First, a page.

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Report on Rincon de la Vieja (Costa Rica) — May 1997

Bulletin of the Global Volcanism Network, vol. 22, no. 5 (May 1997)
Managing Editor: Richard Wunderman.

Rincon de la Vieja (Costa Rica) Conspicuous fumaroles and plumes persist

Please cite this report as:

Global Volcanism Program, 1997. Report on Rincon de la Vieja (Costa Rica). In: Wunderman, R. (ed.), Bulletin of the Global Volcanism Network, 22:5. Smithsonian Institution. https://doi.org/10.5479/si.GVP.BGVN199705-345020.

Volcano Profile |  Complete Bulletin


Rincon de la Vieja

Costa Rica

10.83°N, 85.324°W; summit elev. 1916 m

All times are local (unless otherwise noted)


During April, fumarolic activity remained in the E and S parts of the main crater. In the latter location, escaping gases hissed like a pressure cooker and were audible from the crater rim. Gas columns rose up to 200 m high. Adjacent to the crater, visitors smelled sulfur gases and their throats, eyes, and skin became irritated. Some of the plants damaged during November 1995 showed new signs of recovery. Although the seismic station (RIN3, located 5 km SW of the active crater) remained out of service during May, earthquake counts numbered five events in December 1996 and 24 in January 1997.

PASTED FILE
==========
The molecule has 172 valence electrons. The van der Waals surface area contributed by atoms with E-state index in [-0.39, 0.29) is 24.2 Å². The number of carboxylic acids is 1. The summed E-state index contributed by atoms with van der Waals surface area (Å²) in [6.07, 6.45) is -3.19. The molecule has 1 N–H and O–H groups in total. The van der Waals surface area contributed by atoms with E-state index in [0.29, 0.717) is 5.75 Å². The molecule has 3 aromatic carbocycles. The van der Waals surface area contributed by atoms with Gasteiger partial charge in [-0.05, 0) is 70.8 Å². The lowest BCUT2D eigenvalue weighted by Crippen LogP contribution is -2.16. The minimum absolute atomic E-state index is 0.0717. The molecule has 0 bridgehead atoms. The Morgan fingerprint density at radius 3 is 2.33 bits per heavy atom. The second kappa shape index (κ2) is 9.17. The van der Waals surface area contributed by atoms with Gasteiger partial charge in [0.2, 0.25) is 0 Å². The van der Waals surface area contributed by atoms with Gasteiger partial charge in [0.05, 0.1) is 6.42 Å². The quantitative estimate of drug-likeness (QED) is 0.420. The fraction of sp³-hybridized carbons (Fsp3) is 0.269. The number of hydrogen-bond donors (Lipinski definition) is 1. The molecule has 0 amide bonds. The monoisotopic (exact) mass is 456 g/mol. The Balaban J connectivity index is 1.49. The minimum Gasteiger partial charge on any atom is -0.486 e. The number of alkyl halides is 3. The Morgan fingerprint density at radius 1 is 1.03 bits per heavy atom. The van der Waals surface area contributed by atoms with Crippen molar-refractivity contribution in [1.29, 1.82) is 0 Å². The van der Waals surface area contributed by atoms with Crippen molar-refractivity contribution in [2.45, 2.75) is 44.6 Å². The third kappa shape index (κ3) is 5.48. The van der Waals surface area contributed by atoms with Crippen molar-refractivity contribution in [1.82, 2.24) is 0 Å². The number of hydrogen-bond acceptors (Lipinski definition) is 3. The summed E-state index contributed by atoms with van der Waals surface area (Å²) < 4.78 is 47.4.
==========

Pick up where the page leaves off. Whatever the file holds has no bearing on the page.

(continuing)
Geologic Background. Rincón de la Vieja, the largest volcano in NW Costa Rica, is a remote volcanic complex in the Guanacaste Range. The volcano consists of an elongated, arcuate NW-SE-trending ridge that was constructed within the 15-km-wide early Pleistocene Guachipelín caldera, whose rim is exposed on the south side. Sometimes known as the "Colossus of Guanacaste," it has an estimated volume of 130 km3 and contains at least nine major eruptive centers. Activity has migrated to the SE, where the youngest-looking craters are located. The twin cone of 1916-m-high Santa María volcano, the highest peak of the complex, is located at the eastern end of a smaller, 5-km-wide caldera and has a 500-m-wide crater. A plinian eruption producing the 0.25 km3 Río Blanca tephra about 3500 years ago was the last major magmatic eruption. All subsequent eruptions, including numerous historical eruptions possibly dating back to the 16th century, have been from the prominent active crater containing a 500-m-wide acid lake located ENE of Von Seebach crater.

Information Contacts: E. Fernandez, R. Van der Laat, F. de Obaldia, T. Marino, V. Barboza, W. Jimenez, R. Sáenz, E. Duarte, M. Martinez, E. Hernandez, and F. Vega, Observatorio Vulcanológico y Sismológico de Costa Rica, Universidad Nacional (OVSICORI-UNA), Apartado 86-3000, Heredia, Costa Rica.